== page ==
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That's a lot of concrete. (Lydia DePillis)

The public isn’t allowed to know.

Seriously: After taking note of the many expanses of concrete available for Hill staffers across the Capitol complex, I asked the Committee on House Administration how many parking spaces it oversees, and how many permits it hands out (each office gets a certain number to divvy up). Apparently, that information would imperil the security of…I’m not sure what exactly. But something.

My suspicion is that it’s a big number. Along with infamous Capitol South metro lot, the U.S. of A. also owns parking lots west and south of the Spirit of Justice park, under the Rayburn building, and below Massachusetts Avenue between 1st and 2nd Streets NE. Some of that would be difficult to build on because of existing rail infrastructure. Most of it, of course, is a massive waste of good land served by some of the most robust transit links in the city.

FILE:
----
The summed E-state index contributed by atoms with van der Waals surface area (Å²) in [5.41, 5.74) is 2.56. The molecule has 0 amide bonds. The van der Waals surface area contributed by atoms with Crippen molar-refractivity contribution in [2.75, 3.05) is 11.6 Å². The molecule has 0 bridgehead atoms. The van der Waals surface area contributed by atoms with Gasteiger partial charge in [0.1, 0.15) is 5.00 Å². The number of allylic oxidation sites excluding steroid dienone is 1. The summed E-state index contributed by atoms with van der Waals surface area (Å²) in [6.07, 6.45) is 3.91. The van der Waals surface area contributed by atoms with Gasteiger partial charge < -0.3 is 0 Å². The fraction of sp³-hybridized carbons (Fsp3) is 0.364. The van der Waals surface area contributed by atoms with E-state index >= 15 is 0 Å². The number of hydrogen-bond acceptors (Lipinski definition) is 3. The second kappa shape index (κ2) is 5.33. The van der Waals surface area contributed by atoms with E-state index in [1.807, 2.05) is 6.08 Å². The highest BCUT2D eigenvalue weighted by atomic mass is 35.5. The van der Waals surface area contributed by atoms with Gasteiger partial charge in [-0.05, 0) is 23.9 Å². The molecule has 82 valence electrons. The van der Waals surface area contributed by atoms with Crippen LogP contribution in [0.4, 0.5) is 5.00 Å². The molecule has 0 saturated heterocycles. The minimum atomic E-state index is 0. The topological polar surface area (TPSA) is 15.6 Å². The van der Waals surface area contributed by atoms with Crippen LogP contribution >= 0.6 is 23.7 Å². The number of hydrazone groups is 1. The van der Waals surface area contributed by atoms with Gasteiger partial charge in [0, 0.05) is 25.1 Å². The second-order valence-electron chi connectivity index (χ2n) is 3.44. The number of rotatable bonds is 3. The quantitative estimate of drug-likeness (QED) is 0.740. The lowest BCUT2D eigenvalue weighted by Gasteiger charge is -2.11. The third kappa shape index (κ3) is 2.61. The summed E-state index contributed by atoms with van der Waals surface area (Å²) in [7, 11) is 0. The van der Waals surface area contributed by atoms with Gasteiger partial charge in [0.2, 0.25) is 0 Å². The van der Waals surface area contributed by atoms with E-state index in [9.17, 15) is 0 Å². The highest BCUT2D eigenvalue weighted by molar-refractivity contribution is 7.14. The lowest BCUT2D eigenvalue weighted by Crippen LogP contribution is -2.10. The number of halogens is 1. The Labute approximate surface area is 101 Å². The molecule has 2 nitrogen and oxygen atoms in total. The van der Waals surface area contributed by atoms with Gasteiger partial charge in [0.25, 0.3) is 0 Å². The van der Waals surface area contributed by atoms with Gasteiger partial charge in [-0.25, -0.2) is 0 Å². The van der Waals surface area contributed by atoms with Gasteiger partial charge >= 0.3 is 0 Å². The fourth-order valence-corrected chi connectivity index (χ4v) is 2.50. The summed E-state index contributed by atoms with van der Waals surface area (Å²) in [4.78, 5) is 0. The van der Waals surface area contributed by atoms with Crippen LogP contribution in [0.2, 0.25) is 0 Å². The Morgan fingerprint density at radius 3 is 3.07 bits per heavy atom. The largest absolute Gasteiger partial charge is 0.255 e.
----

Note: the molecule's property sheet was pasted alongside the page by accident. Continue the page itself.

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UPDATE, Monday July 11: I have found the answer! Partly. Via this Congress for the New Urbanism award for a Wallace Roberts & Todd design from a couple years ago, the House side Capitol Complex has 5,772 parking spaces, 2,180 of which are underneath the Rayburn Building. The Senate has its own parking. More on the subject in this week’s column.

If anything terrible happens as a result of the dissemination of this information, I accept full responsibility.